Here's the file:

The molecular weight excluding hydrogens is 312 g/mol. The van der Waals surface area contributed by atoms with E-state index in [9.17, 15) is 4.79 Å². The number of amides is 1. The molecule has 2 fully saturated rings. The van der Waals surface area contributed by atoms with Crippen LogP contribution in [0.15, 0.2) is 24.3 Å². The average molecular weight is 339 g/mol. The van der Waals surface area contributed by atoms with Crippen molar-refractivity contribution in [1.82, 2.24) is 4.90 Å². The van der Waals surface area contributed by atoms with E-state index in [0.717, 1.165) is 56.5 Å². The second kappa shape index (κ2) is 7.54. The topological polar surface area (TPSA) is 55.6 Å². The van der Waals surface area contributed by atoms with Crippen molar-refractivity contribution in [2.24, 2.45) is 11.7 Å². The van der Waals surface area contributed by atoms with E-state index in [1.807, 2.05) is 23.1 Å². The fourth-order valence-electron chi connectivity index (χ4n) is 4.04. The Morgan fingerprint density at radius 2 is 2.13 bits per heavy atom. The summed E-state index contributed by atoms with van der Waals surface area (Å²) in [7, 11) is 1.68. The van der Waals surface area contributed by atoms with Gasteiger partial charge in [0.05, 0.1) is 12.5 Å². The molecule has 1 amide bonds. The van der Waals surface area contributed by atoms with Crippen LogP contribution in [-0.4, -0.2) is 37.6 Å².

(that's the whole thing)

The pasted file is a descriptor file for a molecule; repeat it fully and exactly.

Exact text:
The molecular weight excluding hydrogens is 312 g/mol. The van der Waals surface area contributed by atoms with E-state index in [9.17, 15) is 4.79 Å². The number of amides is 1. The molecule has 2 fully saturated rings. The van der Waals surface area contributed by atoms with Crippen LogP contribution in [0.15, 0.2) is 24.3 Å². The average molecular weight is 339 g/mol. The van der Waals surface area contributed by atoms with Crippen molar-refractivity contribution in [1.82, 2.24) is 4.90 Å². The van der Waals surface area contributed by atoms with E-state index in [0.717, 1.165) is 56.5 Å². The second kappa shape index (κ2) is 7.54. The topological polar surface area (TPSA) is 55.6 Å². The van der Waals surface area contributed by atoms with Crippen molar-refractivity contribution in [2.24, 2.45) is 11.7 Å². The van der Waals surface area contributed by atoms with E-state index in [1.807, 2.05) is 23.1 Å². The fourth-order valence-electron chi connectivity index (χ4n) is 4.04. The Morgan fingerprint density at radius 2 is 2.13 bits per heavy atom. The summed E-state index contributed by atoms with van der Waals surface area (Å²) in [7, 11) is 1.68. The van der Waals surface area contributed by atoms with Gasteiger partial charge in [0.05, 0.1) is 12.5 Å². The molecule has 1 amide bonds. The van der Waals surface area contributed by atoms with Crippen LogP contribution in [-0.4, -0.2) is 37.6 Å².